Patterns of Plagiarism

Below are examples of 15 patterns of plagiarism, followed by 3 patterns of non-plagiarism.

These patterns also indicate types of mistakes when questions are answered incorrectly on a Certification Test.

Click on each pattern below to see a prototypical example which explains why it is plagiarism or not. For each pattern, there is also a link to the decision rules applied to determine the correct answer for that type of question on a Certification Test.

Key: wfw=word-for-word plagiarism; para=paraphrasing plagiarism

  1. Clueless Quote: wfw because no quotes, no citation, no reference
  2. Crafty Cover-up: proper paraphrase but wfw also present
  3. Cunning Cover-up: para because no citation, no reference
  4. Deceptive Dupe: wfw because no quotes, no citation, but has reference
  5. Delinked Dupe: wfw because no reference, even though quotes and citation
  6. Devious Dupe: correct quote but wfw also present
  7. Dippy Dupe: wfw because quotes missing, even though full citation and reference
  8. Disguised Dupe: looks like proper paraphrasing, but actually wfw because no quotes, no locator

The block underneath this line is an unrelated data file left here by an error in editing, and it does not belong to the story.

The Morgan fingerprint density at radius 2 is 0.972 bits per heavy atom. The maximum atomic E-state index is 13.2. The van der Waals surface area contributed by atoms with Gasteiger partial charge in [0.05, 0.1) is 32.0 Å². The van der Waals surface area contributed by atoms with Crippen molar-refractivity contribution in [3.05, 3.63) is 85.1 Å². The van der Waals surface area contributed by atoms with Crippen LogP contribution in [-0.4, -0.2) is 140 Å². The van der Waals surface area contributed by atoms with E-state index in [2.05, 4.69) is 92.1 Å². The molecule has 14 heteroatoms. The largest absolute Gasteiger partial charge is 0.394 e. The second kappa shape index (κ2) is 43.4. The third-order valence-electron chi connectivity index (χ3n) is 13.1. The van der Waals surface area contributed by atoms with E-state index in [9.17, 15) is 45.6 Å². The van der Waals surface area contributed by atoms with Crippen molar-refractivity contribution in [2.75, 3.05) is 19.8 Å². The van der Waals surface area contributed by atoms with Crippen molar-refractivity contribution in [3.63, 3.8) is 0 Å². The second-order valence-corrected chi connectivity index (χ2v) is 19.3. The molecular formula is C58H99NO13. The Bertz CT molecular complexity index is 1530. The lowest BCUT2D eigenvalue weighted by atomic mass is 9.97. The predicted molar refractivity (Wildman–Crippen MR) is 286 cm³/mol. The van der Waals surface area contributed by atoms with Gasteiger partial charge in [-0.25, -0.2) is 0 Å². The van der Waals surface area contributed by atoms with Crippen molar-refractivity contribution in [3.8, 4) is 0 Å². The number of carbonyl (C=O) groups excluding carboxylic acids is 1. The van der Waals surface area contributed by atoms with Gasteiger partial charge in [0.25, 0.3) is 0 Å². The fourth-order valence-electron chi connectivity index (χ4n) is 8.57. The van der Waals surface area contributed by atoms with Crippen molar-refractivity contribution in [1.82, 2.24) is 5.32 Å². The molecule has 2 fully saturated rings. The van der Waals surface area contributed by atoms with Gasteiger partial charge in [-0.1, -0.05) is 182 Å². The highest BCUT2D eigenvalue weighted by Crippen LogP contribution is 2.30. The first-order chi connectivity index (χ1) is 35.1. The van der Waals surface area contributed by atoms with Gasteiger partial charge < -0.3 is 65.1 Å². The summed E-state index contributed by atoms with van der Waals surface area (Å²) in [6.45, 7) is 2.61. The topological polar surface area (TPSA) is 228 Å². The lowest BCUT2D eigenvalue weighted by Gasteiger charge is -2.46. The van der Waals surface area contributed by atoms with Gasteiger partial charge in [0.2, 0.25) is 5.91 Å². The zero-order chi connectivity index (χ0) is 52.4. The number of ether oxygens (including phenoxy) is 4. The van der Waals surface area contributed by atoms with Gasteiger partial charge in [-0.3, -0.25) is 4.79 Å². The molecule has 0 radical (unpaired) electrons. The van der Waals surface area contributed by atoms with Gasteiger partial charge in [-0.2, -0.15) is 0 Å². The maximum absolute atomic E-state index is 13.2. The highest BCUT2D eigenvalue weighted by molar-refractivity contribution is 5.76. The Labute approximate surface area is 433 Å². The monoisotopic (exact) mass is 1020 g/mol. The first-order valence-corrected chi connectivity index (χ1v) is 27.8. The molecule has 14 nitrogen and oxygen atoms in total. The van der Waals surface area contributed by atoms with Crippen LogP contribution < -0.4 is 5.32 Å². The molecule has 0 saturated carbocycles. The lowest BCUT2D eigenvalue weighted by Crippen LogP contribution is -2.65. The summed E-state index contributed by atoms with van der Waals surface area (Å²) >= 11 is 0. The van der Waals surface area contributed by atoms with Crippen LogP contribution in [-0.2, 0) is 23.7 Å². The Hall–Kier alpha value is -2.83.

9. Double Trouble: both wfw and para, although has reference
  10. Linkless Loser: wfw because citation and reference lacking, although has quotes and locator
  11. Lost Locator: wfw because missing locator, although has quotes, citation, and reference
  12. Placeless Paraphrase: para because no reference, although citation present
  13. Severed Cite: para because reference but no citation
  14. Shirking Cite: wfw because lacks locator and reference, although quotes and citation present
  15. Triple D--Disguised Disconnected Dupe: wfw--looks like proper paraphrasing, but no quotes, no reference, no locator

Patterns of Non-Plagiarism

  1. Correct Quote: takes another's words verbatim and acknowledges with quotation marks, full in-text citation with locator, and reference
  2. Proper Paraphrase: summarizes another's words and acknowledges with in-text citation and reference
  3. Parroted Paraphrase: appears to be paraphrasing, and technically may not be plagiarism, but ... ???

For Further Learning

Try the instruction and practice tests with feedback. For additional help, see decision support, hints, how to take tests, and mistakes often made.